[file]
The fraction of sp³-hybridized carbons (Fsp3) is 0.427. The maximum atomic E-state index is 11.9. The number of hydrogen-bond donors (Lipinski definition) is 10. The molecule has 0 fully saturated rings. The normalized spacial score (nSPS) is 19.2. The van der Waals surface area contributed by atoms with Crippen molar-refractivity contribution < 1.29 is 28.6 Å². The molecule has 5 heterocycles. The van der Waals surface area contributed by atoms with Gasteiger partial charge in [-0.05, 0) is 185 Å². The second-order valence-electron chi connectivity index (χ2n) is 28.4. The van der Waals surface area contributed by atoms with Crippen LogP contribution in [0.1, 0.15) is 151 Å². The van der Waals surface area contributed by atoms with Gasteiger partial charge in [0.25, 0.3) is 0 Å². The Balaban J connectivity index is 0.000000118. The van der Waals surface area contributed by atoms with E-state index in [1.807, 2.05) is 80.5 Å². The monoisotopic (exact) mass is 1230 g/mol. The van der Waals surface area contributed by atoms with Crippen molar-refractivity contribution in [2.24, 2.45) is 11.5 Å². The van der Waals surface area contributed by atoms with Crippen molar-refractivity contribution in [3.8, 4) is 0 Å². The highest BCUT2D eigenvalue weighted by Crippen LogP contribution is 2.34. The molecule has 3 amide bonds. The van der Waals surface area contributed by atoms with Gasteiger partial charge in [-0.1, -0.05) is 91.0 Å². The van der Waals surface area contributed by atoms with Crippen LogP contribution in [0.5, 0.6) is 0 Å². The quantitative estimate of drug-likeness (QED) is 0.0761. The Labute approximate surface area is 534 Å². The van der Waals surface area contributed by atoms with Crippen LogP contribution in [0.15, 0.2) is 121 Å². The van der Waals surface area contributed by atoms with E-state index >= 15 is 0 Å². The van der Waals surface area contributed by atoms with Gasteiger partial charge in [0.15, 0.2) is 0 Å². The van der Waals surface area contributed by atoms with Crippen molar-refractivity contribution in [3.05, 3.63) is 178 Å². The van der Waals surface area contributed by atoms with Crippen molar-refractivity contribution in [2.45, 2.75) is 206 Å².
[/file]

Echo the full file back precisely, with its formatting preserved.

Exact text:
The fraction of sp³-hybridized carbons (Fsp3) is 0.427. The maximum atomic E-state index is 11.9. The number of hydrogen-bond donors (Lipinski definition) is 10. The molecule has 0 fully saturated rings. The normalized spacial score (nSPS) is 19.2. The van der Waals surface area contributed by atoms with Crippen molar-refractivity contribution < 1.29 is 28.6 Å². The molecule has 5 heterocycles. The van der Waals surface area contributed by atoms with Gasteiger partial charge in [-0.05, 0) is 185 Å². The second-order valence-electron chi connectivity index (χ2n) is 28.4. The van der Waals surface area contributed by atoms with Crippen LogP contribution in [0.1, 0.15) is 151 Å². The van der Waals surface area contributed by atoms with Gasteiger partial charge in [0.25, 0.3) is 0 Å². The Balaban J connectivity index is 0.000000118. The van der Waals surface area contributed by atoms with E-state index in [1.807, 2.05) is 80.5 Å². The monoisotopic (exact) mass is 1230 g/mol. The van der Waals surface area contributed by atoms with Crippen molar-refractivity contribution in [2.24, 2.45) is 11.5 Å². The van der Waals surface area contributed by atoms with Crippen molar-refractivity contribution in [3.8, 4) is 0 Å². The highest BCUT2D eigenvalue weighted by Crippen LogP contribution is 2.34. The molecule has 3 amide bonds. The van der Waals surface area contributed by atoms with Gasteiger partial charge in [-0.1, -0.05) is 91.0 Å². The van der Waals surface area contributed by atoms with Crippen LogP contribution in [0.5, 0.6) is 0 Å². The quantitative estimate of drug-likeness (QED) is 0.0761. The Labute approximate surface area is 534 Å². The van der Waals surface area contributed by atoms with Crippen LogP contribution in [0.15, 0.2) is 121 Å². The van der Waals surface area contributed by atoms with E-state index >= 15 is 0 Å². The van der Waals surface area contributed by atoms with Gasteiger partial charge in [0.15, 0.2) is 0 Å². The van der Waals surface area contributed by atoms with Crippen molar-refractivity contribution in [3.05, 3.63) is 178 Å². The van der Waals surface area contributed by atoms with Crippen molar-refractivity contribution in [2.45, 2.75) is 206 Å².